Business

Identify alternative markets, Zambia Sugar advised

KALONDE NYATI, Lusaka
THE Centre for Trade Policy and Development (CTPD) says Zambia Sugar Company should quickly identify alternative export markets for sugar following plans by the European Union (EU) to stop importing the commodity by 2017.
CTPD executive director Isabel Mukelebai said identifying other markets before 2017 will cushion the impact the move by the EU will have on sugar exports.
Zambia exports about 138,00 tonnes of raw sugar to the EU annually but the EU has started producing sugar and will not allow imports of the commodity by 2017.
“EU is instituting reforms in the sugar industry, meaning that the Zambian sugar will no longer be allowed into that market, so these are issues we need to think about as a country…What is our plan around the export of sugar? we need to be forward-looking,” she said  when CTPD made a submission to the Parliamentary Committee on Economic Affairs, Energy and Labour last week.
Ms Mukelebai said there is need for the country to be proactive in addressing issues of trade between Zambia and the EU market.
“We need to quickly deal with this issue because 2017 is not far from now. We need to be proactive in addressing the impact this move will have on the country,” she said.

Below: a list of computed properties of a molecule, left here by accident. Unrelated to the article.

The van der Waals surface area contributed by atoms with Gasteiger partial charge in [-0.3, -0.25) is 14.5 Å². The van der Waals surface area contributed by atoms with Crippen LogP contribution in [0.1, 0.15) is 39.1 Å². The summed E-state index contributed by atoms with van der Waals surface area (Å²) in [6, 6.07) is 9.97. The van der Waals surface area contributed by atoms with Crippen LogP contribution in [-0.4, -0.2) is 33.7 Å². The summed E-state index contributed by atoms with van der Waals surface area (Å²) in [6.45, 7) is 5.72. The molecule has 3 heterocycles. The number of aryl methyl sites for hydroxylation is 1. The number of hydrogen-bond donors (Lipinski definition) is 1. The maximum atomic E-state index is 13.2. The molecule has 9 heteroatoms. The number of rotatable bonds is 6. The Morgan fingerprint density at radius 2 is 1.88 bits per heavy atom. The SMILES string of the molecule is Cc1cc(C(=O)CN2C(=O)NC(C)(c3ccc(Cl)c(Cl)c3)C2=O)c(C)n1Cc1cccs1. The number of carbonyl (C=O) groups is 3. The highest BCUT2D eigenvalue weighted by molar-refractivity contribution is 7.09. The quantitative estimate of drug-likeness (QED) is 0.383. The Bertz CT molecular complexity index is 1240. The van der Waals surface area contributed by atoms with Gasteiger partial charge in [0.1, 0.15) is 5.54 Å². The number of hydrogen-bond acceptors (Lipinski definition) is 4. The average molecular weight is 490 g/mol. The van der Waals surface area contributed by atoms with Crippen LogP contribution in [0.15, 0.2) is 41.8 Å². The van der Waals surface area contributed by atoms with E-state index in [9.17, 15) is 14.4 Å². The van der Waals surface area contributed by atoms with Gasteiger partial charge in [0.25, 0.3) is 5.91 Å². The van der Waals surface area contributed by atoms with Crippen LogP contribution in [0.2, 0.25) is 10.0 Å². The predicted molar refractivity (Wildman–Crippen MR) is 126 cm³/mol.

Commenting on the Economic Partnership Agreements (EPAs) negotiations, Ms Mukelebai said there is need for the trade partnership to support Zambia in addressing supply-side constraints, such as infrastructure and marketing.
“EPAs do not include any binding commitments or new funds to help with, yet this is an area of need for Zambia. CTPD therefore questions whether signing the EPAs in their current form will be helpful in this regard, seeing that a key area of need will not be addressed through EPAs,” she said.
Ms Mukelebai also said Zambia should maintain its position of emphasising that development is at the core of the negotiations.
She said the negotiations must recognise the different levels of development of the countries involved and be compatible with commitments under the World Trade Organisation.

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